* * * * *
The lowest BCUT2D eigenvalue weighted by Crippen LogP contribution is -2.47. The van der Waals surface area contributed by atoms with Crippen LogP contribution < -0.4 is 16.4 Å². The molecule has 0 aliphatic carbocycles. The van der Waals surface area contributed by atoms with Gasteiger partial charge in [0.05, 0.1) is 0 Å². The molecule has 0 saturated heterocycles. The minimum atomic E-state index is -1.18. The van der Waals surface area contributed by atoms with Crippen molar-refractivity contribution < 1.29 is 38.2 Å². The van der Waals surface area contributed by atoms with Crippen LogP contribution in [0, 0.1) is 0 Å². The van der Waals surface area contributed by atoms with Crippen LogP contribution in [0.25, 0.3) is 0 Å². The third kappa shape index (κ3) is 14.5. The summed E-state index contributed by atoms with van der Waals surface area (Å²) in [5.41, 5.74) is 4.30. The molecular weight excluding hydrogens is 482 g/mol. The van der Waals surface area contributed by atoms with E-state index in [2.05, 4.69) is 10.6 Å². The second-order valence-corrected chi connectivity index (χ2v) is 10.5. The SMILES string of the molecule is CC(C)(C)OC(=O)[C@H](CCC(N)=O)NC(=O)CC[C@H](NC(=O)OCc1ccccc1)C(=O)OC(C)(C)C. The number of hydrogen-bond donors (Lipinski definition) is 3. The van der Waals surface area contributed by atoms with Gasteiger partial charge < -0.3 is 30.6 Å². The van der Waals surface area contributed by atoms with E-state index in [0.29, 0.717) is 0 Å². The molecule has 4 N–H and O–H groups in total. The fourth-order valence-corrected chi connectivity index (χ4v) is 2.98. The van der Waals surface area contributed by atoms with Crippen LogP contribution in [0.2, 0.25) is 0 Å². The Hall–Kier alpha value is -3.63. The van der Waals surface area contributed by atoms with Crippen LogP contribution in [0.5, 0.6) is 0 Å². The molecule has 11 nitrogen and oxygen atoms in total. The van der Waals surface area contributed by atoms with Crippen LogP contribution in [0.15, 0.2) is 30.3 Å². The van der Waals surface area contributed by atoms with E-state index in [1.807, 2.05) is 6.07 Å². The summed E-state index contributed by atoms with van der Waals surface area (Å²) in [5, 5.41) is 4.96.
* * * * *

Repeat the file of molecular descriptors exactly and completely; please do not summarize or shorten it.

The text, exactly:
The lowest BCUT2D eigenvalue weighted by Crippen LogP contribution is -2.47. The van der Waals surface area contributed by atoms with Crippen LogP contribution < -0.4 is 16.4 Å². The molecule has 0 aliphatic carbocycles. The van der Waals surface area contributed by atoms with Gasteiger partial charge in [0.05, 0.1) is 0 Å². The molecule has 0 saturated heterocycles. The minimum atomic E-state index is -1.18. The van der Waals surface area contributed by atoms with Crippen molar-refractivity contribution < 1.29 is 38.2 Å². The van der Waals surface area contributed by atoms with Crippen LogP contribution in [0, 0.1) is 0 Å². The van der Waals surface area contributed by atoms with Crippen LogP contribution in [0.25, 0.3) is 0 Å². The third kappa shape index (κ3) is 14.5. The summed E-state index contributed by atoms with van der Waals surface area (Å²) in [5.41, 5.74) is 4.30. The molecular weight excluding hydrogens is 482 g/mol. The van der Waals surface area contributed by atoms with E-state index in [2.05, 4.69) is 10.6 Å². The second-order valence-corrected chi connectivity index (χ2v) is 10.5. The SMILES string of the molecule is CC(C)(C)OC(=O)[C@H](CCC(N)=O)NC(=O)CC[C@H](NC(=O)OCc1ccccc1)C(=O)OC(C)(C)C. The number of hydrogen-bond donors (Lipinski definition) is 3. The van der Waals surface area contributed by atoms with Gasteiger partial charge < -0.3 is 30.6 Å². The van der Waals surface area contributed by atoms with E-state index in [0.29, 0.717) is 0 Å². The molecule has 4 N–H and O–H groups in total. The fourth-order valence-corrected chi connectivity index (χ4v) is 2.98. The van der Waals surface area contributed by atoms with Crippen LogP contribution in [0.2, 0.25) is 0 Å². The Hall–Kier alpha value is -3.63. The van der Waals surface area contributed by atoms with Crippen LogP contribution in [0.5, 0.6) is 0 Å². The molecule has 11 nitrogen and oxygen atoms in total. The van der Waals surface area contributed by atoms with Crippen LogP contribution in [0.15, 0.2) is 30.3 Å². The van der Waals surface area contributed by atoms with E-state index in [1.807, 2.05) is 6.07 Å². The summed E-state index contributed by atoms with van der Waals surface area (Å²) in [5, 5.41) is 4.96.